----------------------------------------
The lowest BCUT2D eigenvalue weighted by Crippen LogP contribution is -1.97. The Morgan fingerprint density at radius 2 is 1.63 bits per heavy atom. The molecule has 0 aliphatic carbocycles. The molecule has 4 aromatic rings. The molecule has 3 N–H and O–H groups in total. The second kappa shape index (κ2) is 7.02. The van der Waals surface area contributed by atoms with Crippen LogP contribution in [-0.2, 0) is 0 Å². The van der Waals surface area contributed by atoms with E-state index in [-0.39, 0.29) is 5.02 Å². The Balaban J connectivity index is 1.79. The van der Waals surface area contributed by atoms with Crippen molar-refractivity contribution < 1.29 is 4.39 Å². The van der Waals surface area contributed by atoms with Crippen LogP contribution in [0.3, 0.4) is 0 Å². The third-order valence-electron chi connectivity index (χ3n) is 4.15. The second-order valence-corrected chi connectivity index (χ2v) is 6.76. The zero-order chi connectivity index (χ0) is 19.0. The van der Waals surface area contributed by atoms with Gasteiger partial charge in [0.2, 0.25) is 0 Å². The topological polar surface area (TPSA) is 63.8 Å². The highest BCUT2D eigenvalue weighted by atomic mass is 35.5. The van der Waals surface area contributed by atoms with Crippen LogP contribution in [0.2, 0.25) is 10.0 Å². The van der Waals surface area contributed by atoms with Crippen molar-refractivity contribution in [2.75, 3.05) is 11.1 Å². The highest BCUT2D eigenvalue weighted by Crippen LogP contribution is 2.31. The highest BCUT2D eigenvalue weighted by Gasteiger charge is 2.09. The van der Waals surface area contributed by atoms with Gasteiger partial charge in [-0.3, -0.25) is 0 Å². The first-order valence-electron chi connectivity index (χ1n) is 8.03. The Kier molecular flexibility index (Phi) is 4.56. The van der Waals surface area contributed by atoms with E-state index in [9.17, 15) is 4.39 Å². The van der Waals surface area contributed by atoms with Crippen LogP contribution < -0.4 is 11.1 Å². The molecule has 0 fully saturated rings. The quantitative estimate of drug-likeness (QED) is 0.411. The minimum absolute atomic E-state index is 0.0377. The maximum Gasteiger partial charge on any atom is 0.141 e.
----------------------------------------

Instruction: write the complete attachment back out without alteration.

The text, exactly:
The lowest BCUT2D eigenvalue weighted by Crippen LogP contribution is -1.97. The Morgan fingerprint density at radius 2 is 1.63 bits per heavy atom. The molecule has 0 aliphatic carbocycles. The molecule has 4 aromatic rings. The molecule has 3 N–H and O–H groups in total. The second kappa shape index (κ2) is 7.02. The van der Waals surface area contributed by atoms with Crippen LogP contribution in [-0.2, 0) is 0 Å². The van der Waals surface area contributed by atoms with E-state index in [-0.39, 0.29) is 5.02 Å². The Balaban J connectivity index is 1.79. The van der Waals surface area contributed by atoms with Crippen molar-refractivity contribution < 1.29 is 4.39 Å². The van der Waals surface area contributed by atoms with Crippen LogP contribution in [0.3, 0.4) is 0 Å². The third-order valence-electron chi connectivity index (χ3n) is 4.15. The second-order valence-corrected chi connectivity index (χ2v) is 6.76. The zero-order chi connectivity index (χ0) is 19.0. The van der Waals surface area contributed by atoms with Gasteiger partial charge in [0.2, 0.25) is 0 Å². The topological polar surface area (TPSA) is 63.8 Å². The highest BCUT2D eigenvalue weighted by atomic mass is 35.5. The van der Waals surface area contributed by atoms with Crippen LogP contribution in [0.2, 0.25) is 10.0 Å². The van der Waals surface area contributed by atoms with Crippen molar-refractivity contribution in [2.75, 3.05) is 11.1 Å². The highest BCUT2D eigenvalue weighted by Crippen LogP contribution is 2.31. The highest BCUT2D eigenvalue weighted by Gasteiger charge is 2.09. The van der Waals surface area contributed by atoms with Gasteiger partial charge in [-0.3, -0.25) is 0 Å². The first-order valence-electron chi connectivity index (χ1n) is 8.03. The Kier molecular flexibility index (Phi) is 4.56. The van der Waals surface area contributed by atoms with E-state index in [9.17, 15) is 4.39 Å². The van der Waals surface area contributed by atoms with Crippen LogP contribution < -0.4 is 11.1 Å². The molecule has 0 fully saturated rings. The quantitative estimate of drug-likeness (QED) is 0.411. The minimum absolute atomic E-state index is 0.0377. The maximum Gasteiger partial charge on any atom is 0.141 e.